News Index > Sortable Oct-Nov 2006 > November 2006
Vegetarianism & Thanksgiving = Scorn

[North County Times - opinion]

Nine years ago, my friend Jennifer, a hard-core vegan and then-co-worker at the North County Times, sent out an in-house e-mail challenging her colleagues to lay off the bird on Thanksgiving.

Judging from people's reactions, you would have thought she burned a flag or personally crucified Christ.

One guy responded with a graphic description of ways he planned to torture the turkey before eventually strangling, eating then rudely digesting it.

It's a tough time of year to be a vegetarian, especially an outspoken one.

My wife, Worm, and I would know, as 15-year vegetarians. OK, I can't technically call myself a vegetarian since, over the years, I've made three or four exceptions for chicken or turkey, usually while visiting friends' parents who have cooked a special meal. No red meat or pig, though. Beef and pork definitely aren't what's for dinner.

It's strange how some people, once they learn that I don't plan to indulge in the ceremonial bird or accompanying meats on Thanksgiving, go on the defensive.

"Do you own any leather products?" a critic will triumphantly sneer, as if the rawhide handle on our 40-year-old chest negates any possible benefits of a vegetarian or low-meat diet.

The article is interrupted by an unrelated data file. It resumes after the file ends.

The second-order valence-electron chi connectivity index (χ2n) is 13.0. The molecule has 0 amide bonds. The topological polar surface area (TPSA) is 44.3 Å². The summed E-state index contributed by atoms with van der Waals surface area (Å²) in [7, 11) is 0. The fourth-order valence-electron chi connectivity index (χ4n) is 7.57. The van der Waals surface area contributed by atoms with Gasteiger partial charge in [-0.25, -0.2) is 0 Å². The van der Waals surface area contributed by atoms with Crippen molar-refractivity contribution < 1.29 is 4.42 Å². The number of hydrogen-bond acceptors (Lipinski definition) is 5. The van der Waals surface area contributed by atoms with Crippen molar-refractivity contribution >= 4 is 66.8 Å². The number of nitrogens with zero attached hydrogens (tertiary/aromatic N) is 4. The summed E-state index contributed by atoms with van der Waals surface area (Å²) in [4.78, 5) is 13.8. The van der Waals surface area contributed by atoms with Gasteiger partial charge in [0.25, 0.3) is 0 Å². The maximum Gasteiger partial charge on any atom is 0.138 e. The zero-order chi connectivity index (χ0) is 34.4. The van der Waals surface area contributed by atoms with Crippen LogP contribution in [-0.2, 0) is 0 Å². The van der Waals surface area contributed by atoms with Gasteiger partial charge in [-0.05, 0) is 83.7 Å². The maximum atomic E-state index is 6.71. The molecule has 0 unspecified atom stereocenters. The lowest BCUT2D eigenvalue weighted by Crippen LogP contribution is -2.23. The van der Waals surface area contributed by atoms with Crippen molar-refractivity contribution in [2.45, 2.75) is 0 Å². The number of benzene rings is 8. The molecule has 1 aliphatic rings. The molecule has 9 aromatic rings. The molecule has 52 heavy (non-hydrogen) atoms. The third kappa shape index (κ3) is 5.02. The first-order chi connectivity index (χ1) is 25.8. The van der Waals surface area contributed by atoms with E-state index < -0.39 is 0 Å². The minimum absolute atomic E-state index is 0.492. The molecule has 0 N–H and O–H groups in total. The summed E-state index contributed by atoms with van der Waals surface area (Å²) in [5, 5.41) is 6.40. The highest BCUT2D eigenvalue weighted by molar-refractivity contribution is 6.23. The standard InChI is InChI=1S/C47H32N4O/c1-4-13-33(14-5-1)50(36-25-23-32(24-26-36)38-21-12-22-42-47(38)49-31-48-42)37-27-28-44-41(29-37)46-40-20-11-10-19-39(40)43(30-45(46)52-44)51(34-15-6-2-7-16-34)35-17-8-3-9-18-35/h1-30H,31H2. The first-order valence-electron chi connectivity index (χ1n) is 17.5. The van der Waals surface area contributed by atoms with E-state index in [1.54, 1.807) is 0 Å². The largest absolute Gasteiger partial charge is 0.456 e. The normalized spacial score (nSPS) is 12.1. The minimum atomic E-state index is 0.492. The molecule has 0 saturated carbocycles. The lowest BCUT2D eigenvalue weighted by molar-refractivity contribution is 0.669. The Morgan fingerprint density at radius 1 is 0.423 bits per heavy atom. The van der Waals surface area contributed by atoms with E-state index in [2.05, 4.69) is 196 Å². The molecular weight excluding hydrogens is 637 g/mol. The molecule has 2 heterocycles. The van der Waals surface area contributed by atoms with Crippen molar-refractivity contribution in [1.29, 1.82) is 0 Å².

Or my Bible-toting friends will explain how "the Lord gave us dominion over the animals" and how it "matters not what goes into a man's mouth but what comes out of it"; science friends will argue that our incisors, ideal for slicing a chunk of meat, and molars, perfect for grinding it, make us natural carnivores; and comedian friends will tell me that "if God didn't want us to eat animals, he wouldn't have made them out of meat" and that a turkey is just a "fast-moving plant." I've even had a burger-cradling 280-pound oaf, with mystery sauce dripping from his mouth just like in those revolting commercials, taunt me: "Sure you don't want some?"
Despite all of my defenses of vegetarianism, however, I never converted a single soul. So I eventually slunk down off my soapbox (the soap was not tested on animals, by the way), and, these days, I always refuse the temptation to quote from the book "Fast Food Nation" at the dinner table. Holiday meals have gotten a lot easier since I shut the heck up.

In fact, Worm and I have both become so lax that we just purchased a free-range turkey, which we plan to eat. We didn't want to deprive our 19-month-old son of his chance to become a true God-fearing American meat eater. Now if we can only figure out what to do with this dead bird (do we treat it like tofu?) and what to tell our betrayed vegetarian friends, who will soon be all over us with accusatory "Why?"s.

Jennifer's going to strangle me.

-- If you know how to prepare a turkey, e-mail

full story: news/columnists/reeder/18_16_0111_22_06.txt


Fair Use Notice and Disclaimer
Send questions or comments about this web site to Ann Berlin,